It is a common belief that eating certain foods results in your body burning more calories than are actually contained in the food itself.  These foods are referred to as negative calorie foods.  The belief revolves around the fact that when we eat food we do expend some energy breaking down and absorbing that food.  This is referred to as the thermal effect of a meal (TEM), the thermal effect of food (TEF), the thermal effect of eating (TEE), or diet induced thermogenesis (DIT). Celery is one of the foods that many claim to be a negative calorie food.  Other foods often listed as negative calorie foods include cucumbers, mushrooms, lettuce, onions, zucchini, etc.  When you think about it, most of these foods are basically water and fiber.  With the number of people who struggle with being overweight now days, this concept of eating negative calorie foods for weight loss purposes has gotten to be very popular.  In fact, I did an internet search using the terms “negative calorie foods” and quickly found lots of information on negative calorie diets.   I got really excited when I read more information on the negative calorie diet.  Apparently, when you follow this diet you can eat all the food you want!  While eating all the food you want, you will lose lots of weight.  Best of all, if you try this diet you will never be hungry again.  I’ll have to admit, I am a bit skeptical.  When I read material like that I often think back to my parents telling me the old adage “if it sounds too good to be true it probably is”.  I recently came across a book written by Registered Dietician Roberta Larson Duyff for the American Dietetic Association (1999).  The author does say that the notion of eating celery as a weight loss aid because you burn more calories than it contains is a myth, and if there is a weight loss benefit it is likely because you are eating the celery in place of higher calorie foods.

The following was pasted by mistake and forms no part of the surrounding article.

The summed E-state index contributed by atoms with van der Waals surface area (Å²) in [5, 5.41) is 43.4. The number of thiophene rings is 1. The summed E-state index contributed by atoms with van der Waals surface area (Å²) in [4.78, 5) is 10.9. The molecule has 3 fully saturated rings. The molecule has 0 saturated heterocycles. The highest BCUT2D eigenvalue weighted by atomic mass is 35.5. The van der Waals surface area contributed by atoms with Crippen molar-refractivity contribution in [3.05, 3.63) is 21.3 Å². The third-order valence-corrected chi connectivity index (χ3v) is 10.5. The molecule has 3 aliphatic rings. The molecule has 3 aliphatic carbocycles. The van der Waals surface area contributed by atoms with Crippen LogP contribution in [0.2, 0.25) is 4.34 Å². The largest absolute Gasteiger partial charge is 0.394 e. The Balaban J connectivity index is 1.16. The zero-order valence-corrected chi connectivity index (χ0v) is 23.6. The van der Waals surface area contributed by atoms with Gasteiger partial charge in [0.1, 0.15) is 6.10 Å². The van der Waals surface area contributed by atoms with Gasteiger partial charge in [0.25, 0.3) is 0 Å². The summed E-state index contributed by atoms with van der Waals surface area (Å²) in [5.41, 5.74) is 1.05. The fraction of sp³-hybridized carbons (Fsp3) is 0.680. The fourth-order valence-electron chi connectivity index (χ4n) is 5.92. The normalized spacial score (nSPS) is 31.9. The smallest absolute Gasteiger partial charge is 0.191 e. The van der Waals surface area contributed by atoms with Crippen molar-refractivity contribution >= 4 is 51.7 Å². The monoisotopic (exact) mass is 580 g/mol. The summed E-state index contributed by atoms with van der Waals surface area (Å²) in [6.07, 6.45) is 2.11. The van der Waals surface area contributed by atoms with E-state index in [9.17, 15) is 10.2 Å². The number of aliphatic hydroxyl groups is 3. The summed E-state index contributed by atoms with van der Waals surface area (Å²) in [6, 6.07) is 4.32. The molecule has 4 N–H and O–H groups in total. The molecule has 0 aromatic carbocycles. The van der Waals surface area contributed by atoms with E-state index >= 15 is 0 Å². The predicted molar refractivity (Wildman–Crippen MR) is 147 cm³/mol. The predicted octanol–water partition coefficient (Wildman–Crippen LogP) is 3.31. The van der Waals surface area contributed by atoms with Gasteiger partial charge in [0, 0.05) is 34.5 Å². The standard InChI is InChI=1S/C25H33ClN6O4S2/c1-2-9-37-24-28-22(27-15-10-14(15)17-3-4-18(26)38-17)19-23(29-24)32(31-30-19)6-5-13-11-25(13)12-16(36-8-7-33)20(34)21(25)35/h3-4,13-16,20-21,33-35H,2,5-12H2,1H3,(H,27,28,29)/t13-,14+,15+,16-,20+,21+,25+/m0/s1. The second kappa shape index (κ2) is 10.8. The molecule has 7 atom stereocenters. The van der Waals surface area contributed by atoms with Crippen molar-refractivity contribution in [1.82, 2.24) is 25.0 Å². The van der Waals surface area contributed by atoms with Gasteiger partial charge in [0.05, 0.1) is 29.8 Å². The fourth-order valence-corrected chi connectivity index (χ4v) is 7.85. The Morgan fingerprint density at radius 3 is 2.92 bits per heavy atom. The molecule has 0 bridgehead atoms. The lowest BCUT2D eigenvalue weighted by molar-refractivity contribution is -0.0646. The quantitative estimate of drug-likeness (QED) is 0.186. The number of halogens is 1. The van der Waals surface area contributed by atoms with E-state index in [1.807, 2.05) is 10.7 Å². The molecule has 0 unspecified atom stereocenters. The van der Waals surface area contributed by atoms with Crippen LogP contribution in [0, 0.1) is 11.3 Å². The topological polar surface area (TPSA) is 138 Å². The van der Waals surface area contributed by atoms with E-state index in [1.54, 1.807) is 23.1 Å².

American Dietetic Association: Food folklore: tales and truths about what we eat. Nutrition Now Series – Tips From the Nutrition Experts (1999), pg 80.